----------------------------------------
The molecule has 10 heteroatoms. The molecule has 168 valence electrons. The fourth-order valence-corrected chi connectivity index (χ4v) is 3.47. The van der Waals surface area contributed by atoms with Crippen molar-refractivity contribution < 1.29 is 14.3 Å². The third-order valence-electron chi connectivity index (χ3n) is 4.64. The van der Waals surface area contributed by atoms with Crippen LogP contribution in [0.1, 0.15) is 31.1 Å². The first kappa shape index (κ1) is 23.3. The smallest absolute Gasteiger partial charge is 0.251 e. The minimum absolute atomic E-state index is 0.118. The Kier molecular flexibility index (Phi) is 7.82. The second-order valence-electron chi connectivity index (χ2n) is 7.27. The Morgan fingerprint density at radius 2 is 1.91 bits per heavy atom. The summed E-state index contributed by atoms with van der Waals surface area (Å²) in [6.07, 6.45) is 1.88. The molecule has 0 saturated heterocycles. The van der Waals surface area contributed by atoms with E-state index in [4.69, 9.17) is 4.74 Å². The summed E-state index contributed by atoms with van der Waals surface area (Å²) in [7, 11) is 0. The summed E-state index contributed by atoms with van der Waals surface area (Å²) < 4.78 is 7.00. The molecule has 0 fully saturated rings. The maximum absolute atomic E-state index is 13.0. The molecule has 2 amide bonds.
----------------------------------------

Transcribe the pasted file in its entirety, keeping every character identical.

The molecule has 10 heteroatoms. The molecule has 168 valence electrons. The fourth-order valence-corrected chi connectivity index (χ4v) is 3.47. The van der Waals surface area contributed by atoms with Crippen molar-refractivity contribution < 1.29 is 14.3 Å². The third-order valence-electron chi connectivity index (χ3n) is 4.64. The van der Waals surface area contributed by atoms with Crippen LogP contribution in [0.1, 0.15) is 31.1 Å². The first kappa shape index (κ1) is 23.3. The smallest absolute Gasteiger partial charge is 0.251 e. The minimum absolute atomic E-state index is 0.118. The Kier molecular flexibility index (Phi) is 7.82. The second-order valence-electron chi connectivity index (χ2n) is 7.27. The Morgan fingerprint density at radius 2 is 1.91 bits per heavy atom. The summed E-state index contributed by atoms with van der Waals surface area (Å²) in [6.07, 6.45) is 1.88. The molecule has 0 saturated heterocycles. The van der Waals surface area contributed by atoms with E-state index in [4.69, 9.17) is 4.74 Å². The summed E-state index contributed by atoms with van der Waals surface area (Å²) in [7, 11) is 0. The summed E-state index contributed by atoms with van der Waals surface area (Å²) < 4.78 is 7.00. The molecule has 0 fully saturated rings. The maximum absolute atomic E-state index is 13.0. The molecule has 2 amide bonds.